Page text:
Moreover, I confess that I don’t understand what a “return to basics” means; the Teachings of Joseph Smith manual, for example, included such fundamental topics as: “Jesus Christ,” “Repentance,” “Baptism and the Gift of the Holy Ghost,” “Priesthood,” “Gifts of the Spirit,” “Prayer,” “Obedience,” “Revelation,” “Plan of Salvation,” “Missionary Service,” “Forgiving,” “Redemption for the Dead,” and “Charity”—including several other lesson topics that are identical to those in the new Gospel Principles manual.

In fairness, Elder Nelson also wrote:

A careful study of core doctrines as presented in the new and improved Gospel Principles manual will help members strengthen their understanding of the fundamental teachings of the gospel. (you betcha I added that emphasis!)

So I might have some room to argue my point. But that’s just what has me worried: I don’t want to have to argue my point—at least not in terms of arguing over who “really understands” Elder Nelson. {sigh}

Am I reading too much into this? Am I over-worried? Am I on the “high road to apostasy”? ;)

________________________

* Not really an “if”: my ward Sunday School President (who is awesome) saw my previous post and asked me to teach just such a training class on Jan 10.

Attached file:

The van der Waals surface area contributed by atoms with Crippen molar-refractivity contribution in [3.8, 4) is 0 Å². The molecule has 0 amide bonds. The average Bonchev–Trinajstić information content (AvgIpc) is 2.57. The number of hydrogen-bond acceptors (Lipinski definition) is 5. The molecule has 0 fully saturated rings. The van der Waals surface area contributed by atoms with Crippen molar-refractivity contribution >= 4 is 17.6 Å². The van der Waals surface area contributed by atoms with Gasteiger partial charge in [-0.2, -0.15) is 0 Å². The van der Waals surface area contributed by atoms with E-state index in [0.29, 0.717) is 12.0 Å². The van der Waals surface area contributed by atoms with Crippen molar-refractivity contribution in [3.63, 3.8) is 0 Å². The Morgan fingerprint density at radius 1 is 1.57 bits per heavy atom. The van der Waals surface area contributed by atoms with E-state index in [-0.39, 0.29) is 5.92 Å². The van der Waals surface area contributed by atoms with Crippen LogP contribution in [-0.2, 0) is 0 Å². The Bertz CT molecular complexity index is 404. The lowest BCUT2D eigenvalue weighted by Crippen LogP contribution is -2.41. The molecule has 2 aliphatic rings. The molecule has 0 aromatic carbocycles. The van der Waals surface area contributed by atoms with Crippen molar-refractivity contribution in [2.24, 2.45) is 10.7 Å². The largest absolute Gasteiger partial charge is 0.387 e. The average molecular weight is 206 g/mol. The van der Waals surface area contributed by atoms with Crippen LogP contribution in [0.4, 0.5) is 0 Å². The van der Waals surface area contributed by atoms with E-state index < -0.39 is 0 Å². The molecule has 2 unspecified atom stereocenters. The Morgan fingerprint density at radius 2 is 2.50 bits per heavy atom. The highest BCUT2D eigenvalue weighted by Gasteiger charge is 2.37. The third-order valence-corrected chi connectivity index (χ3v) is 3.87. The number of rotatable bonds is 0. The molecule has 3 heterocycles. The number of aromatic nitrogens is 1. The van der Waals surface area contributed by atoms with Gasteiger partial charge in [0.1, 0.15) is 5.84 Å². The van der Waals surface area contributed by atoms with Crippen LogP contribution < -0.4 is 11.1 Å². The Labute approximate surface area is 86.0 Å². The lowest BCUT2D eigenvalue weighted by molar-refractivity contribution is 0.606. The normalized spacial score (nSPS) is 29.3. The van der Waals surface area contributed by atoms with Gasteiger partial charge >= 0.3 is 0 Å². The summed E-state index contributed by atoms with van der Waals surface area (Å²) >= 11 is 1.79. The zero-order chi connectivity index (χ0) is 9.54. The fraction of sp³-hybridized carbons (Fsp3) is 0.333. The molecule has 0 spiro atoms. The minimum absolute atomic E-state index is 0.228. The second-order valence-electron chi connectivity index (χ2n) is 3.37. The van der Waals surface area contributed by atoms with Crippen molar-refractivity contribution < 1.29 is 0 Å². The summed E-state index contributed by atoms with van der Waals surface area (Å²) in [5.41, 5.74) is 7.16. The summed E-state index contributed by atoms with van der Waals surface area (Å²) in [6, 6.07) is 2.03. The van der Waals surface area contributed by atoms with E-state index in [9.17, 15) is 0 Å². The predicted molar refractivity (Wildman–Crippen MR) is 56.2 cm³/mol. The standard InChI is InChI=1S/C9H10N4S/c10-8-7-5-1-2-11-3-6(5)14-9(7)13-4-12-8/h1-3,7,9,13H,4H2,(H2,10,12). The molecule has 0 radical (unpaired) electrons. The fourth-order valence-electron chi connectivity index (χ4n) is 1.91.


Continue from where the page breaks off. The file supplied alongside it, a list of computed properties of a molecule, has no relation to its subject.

17 Responses to “Should I Feel Dismay?”

  1. sjames said

    Brian

    I think there is much to be said for discussing/teaching/engaging fundamentals – its here where much definitional work goes on. The risk is that in striving for ‘basics’ it may generate oversimplifications as could be the case in some lessons eg ‘The Nature of God’ – I do think there is scope for enlargement, so dont despair.

  2. Robert C. said

    Brian, I took the thrust of your post to be that mindless repetition of basic ideas is not the best approach, and Elder Nelson’s article does not disagree with this, on my reading. Elder Nelson uses the word “repetition” only in reference to the overlap between Gospel Essentials and MP/RS lessons. Moreover, he twice mentions the new (“thought-provoking”) discussion questions.